New Mexico State University's College Assistance Migrant Program or CAMP is a program that helps migrant and seasonal farm workers attend college.
Each year students in the program have an opportunity to explore workshops focused on Science, Technology, Engineering, and Mathematics or STEM. The most recent workshop focused on "Medicinal Plants of the Southwest."
Six students enrolled in NMSU's CAMP were chosen to take part in a workshop that focused on "Medicinal Plants of the Southwest."
Teaming up with a partner, students had a month to complete and present research complete with a poster presentation showing their results.
The workshop, led by Laura Rodríguez-Uribe, Specialist in Plant and Environmental Sciences at NMSU said the workshop gave these first-year college students a greater understanding about research.
"We show them how to design an experiment with good controls and enough sample size that the results are valid," says Rodríguez-Uribe.
CAMP student José Muñoz, a chemical engineering major worked on a project that compared Garden Sage, Russian Sage, and Texas Sage. Muñoz said that he and his research partner learned as much as possible about the different types of sage.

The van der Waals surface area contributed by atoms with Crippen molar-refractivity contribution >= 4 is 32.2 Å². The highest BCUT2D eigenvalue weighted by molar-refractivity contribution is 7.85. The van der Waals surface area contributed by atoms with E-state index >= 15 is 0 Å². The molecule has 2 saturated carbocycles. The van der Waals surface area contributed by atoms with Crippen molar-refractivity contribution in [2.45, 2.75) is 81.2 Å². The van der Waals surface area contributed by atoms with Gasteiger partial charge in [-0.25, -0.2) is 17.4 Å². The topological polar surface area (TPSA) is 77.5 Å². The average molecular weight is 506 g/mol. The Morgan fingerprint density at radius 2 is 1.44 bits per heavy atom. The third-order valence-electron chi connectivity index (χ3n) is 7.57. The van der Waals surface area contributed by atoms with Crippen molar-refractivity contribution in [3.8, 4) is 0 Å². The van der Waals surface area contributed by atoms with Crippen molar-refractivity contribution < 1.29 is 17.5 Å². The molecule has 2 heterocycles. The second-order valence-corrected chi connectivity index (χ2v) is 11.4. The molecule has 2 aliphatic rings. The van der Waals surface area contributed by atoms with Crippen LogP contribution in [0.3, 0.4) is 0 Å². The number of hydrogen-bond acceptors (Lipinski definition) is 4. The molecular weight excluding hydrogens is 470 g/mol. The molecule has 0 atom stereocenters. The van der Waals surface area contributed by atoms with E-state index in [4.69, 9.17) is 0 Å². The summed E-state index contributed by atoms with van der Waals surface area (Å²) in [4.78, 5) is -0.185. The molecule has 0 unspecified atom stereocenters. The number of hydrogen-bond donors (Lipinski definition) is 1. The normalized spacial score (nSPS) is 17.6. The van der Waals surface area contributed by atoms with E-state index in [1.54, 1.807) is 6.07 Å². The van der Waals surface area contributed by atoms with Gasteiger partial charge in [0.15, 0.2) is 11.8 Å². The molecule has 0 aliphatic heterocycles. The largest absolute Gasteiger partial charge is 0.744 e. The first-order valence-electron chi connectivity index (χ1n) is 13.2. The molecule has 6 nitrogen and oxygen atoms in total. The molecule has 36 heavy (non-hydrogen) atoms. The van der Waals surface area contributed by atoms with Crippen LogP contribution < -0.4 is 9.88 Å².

"How they (sage) are used, what compounds are in there, and we used a bunch of lab equipment to detect these compounds, analyzed data, and finally presented this poster," says Muñoz.
Kimberly Mejia-Rios a counseling and community psychology major, teamed up with Muñoz on this project. She says that the workshop gave her a whole new appreciation for plants in general.
"So now when I walk outside I notice all the plants, and I smell them and look at all of the leaves. It's really interesting to know that plants have so many medicinal purposes, but we don't pay attention to them as much," says Mejia-Rios.
Learning about Medicinal Plants in the region is just one of the many STEM-focused workshops that are available for CAMP students through the year according to Dr. Cynthia Bejarano, Principal Investigator for CAMP, NMSU.
"The idea is that at the first stage of their academic career that we expose students to these programs so they have a broader understanding of the STEM field, and hopefully they get hooked into some of these programs," says Bejarano.
This workshop also served as the final event for the students taking part in the program that takes place during the first year at New Mexico State University.